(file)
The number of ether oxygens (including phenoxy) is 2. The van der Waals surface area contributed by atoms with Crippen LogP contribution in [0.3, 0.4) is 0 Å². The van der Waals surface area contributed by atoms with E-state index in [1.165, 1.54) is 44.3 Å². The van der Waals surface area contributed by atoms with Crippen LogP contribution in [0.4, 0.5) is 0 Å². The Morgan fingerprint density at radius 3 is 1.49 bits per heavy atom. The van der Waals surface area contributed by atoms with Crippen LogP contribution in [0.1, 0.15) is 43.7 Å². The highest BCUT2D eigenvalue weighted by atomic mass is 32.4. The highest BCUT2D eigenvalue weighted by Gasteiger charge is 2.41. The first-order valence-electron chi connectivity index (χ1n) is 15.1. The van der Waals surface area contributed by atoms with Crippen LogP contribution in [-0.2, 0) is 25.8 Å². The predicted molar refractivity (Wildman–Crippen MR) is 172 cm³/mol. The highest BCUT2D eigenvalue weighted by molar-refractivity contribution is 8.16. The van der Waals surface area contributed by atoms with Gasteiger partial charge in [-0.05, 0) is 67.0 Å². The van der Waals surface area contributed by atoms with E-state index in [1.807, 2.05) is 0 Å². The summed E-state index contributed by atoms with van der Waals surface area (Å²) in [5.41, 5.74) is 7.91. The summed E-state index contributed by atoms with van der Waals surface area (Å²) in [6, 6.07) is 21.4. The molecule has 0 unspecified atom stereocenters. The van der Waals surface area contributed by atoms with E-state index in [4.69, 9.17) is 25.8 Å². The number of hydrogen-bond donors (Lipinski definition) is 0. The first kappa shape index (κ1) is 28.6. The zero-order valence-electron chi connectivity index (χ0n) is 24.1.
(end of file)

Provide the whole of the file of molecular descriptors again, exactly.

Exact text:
The number of ether oxygens (including phenoxy) is 2. The van der Waals surface area contributed by atoms with Crippen LogP contribution in [0.3, 0.4) is 0 Å². The van der Waals surface area contributed by atoms with E-state index in [1.165, 1.54) is 44.3 Å². The van der Waals surface area contributed by atoms with Crippen LogP contribution in [0.4, 0.5) is 0 Å². The Morgan fingerprint density at radius 3 is 1.49 bits per heavy atom. The van der Waals surface area contributed by atoms with Crippen LogP contribution in [0.1, 0.15) is 43.7 Å². The highest BCUT2D eigenvalue weighted by atomic mass is 32.4. The highest BCUT2D eigenvalue weighted by Gasteiger charge is 2.41. The first-order valence-electron chi connectivity index (χ1n) is 15.1. The van der Waals surface area contributed by atoms with Crippen LogP contribution in [-0.2, 0) is 25.8 Å². The predicted molar refractivity (Wildman–Crippen MR) is 172 cm³/mol. The highest BCUT2D eigenvalue weighted by molar-refractivity contribution is 8.16. The van der Waals surface area contributed by atoms with Gasteiger partial charge in [-0.05, 0) is 67.0 Å². The van der Waals surface area contributed by atoms with E-state index in [1.807, 2.05) is 0 Å². The summed E-state index contributed by atoms with van der Waals surface area (Å²) in [5.41, 5.74) is 7.91. The summed E-state index contributed by atoms with van der Waals surface area (Å²) in [6, 6.07) is 21.4. The molecule has 0 unspecified atom stereocenters. The van der Waals surface area contributed by atoms with E-state index in [4.69, 9.17) is 25.8 Å². The number of hydrogen-bond donors (Lipinski definition) is 0. The first kappa shape index (κ1) is 28.6. The zero-order valence-electron chi connectivity index (χ0n) is 24.1.